During my time with the Campus Kitchen at Gonzaga College High School, I was proud to know that sometimes someone’s next meal was coming from me. During one of my meal deliveries, I knocked on a door and received no answer. Compelled to deliver that meal, I knocked one more time and put my ear to the door in case someone said something. A voice softly asked me to open the door. When I did, I saw an older, heavyset gentleman on oxygen sitting in a wheelchair. I greeted him and told him that I was there to deliver his meal from the Campus Kitchen. Then, the wildest thing happened. While we were talking, he asked if I would like some food. Not really thinking, I instinctively declined in a polite manner; but the gentleman then picked up the meal I had just given him, and told me he would be more than happy to share some of the food with me. I was awestruck. I didn’t need to share that meal, and I am sure he knew that, but he wanted to show his gratitude and appreciation by making this gesture. In that moment, I realized that nothing would ever mean more to me than helping those in need.
Now, six years after my experience as a Campus Kitchen volunteer, I am pursuing a graduate degree in Nonprofit Management and Leadership at the University of Maryland. I know that my experiences with The Campus Kitchens Project steered me towards pursuing a career in philanthropy and nonprofit management. Those experiences ultimately helped me understand what I want to do with the rest of my life, which is simply to have a positive impact in the lives of others. Thank you CKP!
Wisconsin is not commonly known for its stellar weather. The recent frigid winter was preceded by a record drought Not the kind of weather that gets people dropping in for spring break. A student volunteer who grew up in Oregon told me last week that he had never experienced such gray weather.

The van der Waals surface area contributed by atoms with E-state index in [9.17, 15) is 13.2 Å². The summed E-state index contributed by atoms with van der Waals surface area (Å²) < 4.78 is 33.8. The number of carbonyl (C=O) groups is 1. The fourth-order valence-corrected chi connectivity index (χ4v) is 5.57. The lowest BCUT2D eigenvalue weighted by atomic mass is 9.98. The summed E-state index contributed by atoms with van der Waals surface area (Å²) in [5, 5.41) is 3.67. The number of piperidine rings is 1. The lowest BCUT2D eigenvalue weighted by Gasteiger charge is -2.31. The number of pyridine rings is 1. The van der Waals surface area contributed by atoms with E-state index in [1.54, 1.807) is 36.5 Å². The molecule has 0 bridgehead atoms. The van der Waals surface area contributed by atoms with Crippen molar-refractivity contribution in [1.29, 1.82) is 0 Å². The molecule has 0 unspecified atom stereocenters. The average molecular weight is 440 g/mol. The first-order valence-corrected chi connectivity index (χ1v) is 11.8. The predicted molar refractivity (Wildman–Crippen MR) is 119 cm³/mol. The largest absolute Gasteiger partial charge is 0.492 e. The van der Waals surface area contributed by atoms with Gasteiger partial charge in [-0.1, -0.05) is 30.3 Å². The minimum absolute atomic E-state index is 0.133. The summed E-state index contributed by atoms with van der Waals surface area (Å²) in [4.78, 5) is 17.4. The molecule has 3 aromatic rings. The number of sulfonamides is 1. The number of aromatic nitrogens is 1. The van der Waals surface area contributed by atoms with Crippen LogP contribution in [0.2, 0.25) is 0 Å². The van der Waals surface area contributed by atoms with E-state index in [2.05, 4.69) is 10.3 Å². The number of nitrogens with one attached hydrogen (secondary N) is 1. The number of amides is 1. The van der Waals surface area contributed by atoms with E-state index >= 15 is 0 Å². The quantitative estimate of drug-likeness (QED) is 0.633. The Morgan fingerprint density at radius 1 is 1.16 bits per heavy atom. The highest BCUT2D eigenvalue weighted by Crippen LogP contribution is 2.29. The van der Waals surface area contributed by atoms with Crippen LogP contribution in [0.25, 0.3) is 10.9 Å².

Right now, it seems that Milwaukee has a serious case of the ‘grays.’ It has rained on and off for the past couple of days and will continue for a few more. The last of the winter’s snow and ice are melting, but there is a prediction for new snow later in the week. My wool socks are soaked inside of my pink Chuck Taylors. Looking out at our garden now, it looks like the rest of the city – a sad pall of rainy and gross.
Thankfully this sad grayness shall pass, and the evidence is all around us. Daffodils are peaking through on the grounds around the corner from the kitchen. My basement is alight in green with tomato, pepper, eggplant, herb and flower seedlings destined for both the CKMU/Marquette campus garden and my own personal garden. The compost bin, which froze solid when the temperatures dipped to the single digits, has thawed and is ready to be turned to make new soil. And the chives are starting to green up, preparing to flavor yet another season’s worth of food.
Our garden and the hope of summer that it inspires would not be possible without the generous support of our friends and donors in the Marquette community and beyond. So far this year, the Campus Kitchen at Marquette has provided over 5,000 meals to folks served by our 10 partner agencies throughout the city of Milwaukee.
Will you help us continue our much needed work in the community by helping us Raise the Dough for CKMU?
1. Invite 10 people to donate $10 during the campaign by sharing this message by email or on Facebook:
2. Invest in our work by making a donation. Your support will help us provide volunteer opportunities on campus, reduce food waste and create meals for our community. Visit our page here: Raise the Dough for CKMU!
3. Post to your Twitter or Facebook page between April 5-12 to help get the word out!
Example Tweet: Please help me raise $100 by April 12 to support @ckmarquette and #fighthunger! #RaiseDough bit.ly/10zqfvJ
Example Post: Will you help me support the Campus Kitchen at Marquette by making a donation between April 5 and April 12? Check out their great work to end food waste and fight hunger on their fundraising page: bit.ly/10zqfvJ.
Together with your support, we will continue to fight hunger in our community.
As the Community Development Coordinator for The Campus Kitchens Project, I have the privilege of working each day with student leaders that want to start a Campus Kitchen at their school. Seeing the work of our current Campus Kitchens—last year recovering over 400,000 pounds of food that would otherwise have gone to waste and turning it into more than 250,000 meals—inspires us to grow our network and increase our impact in even more communities across the country.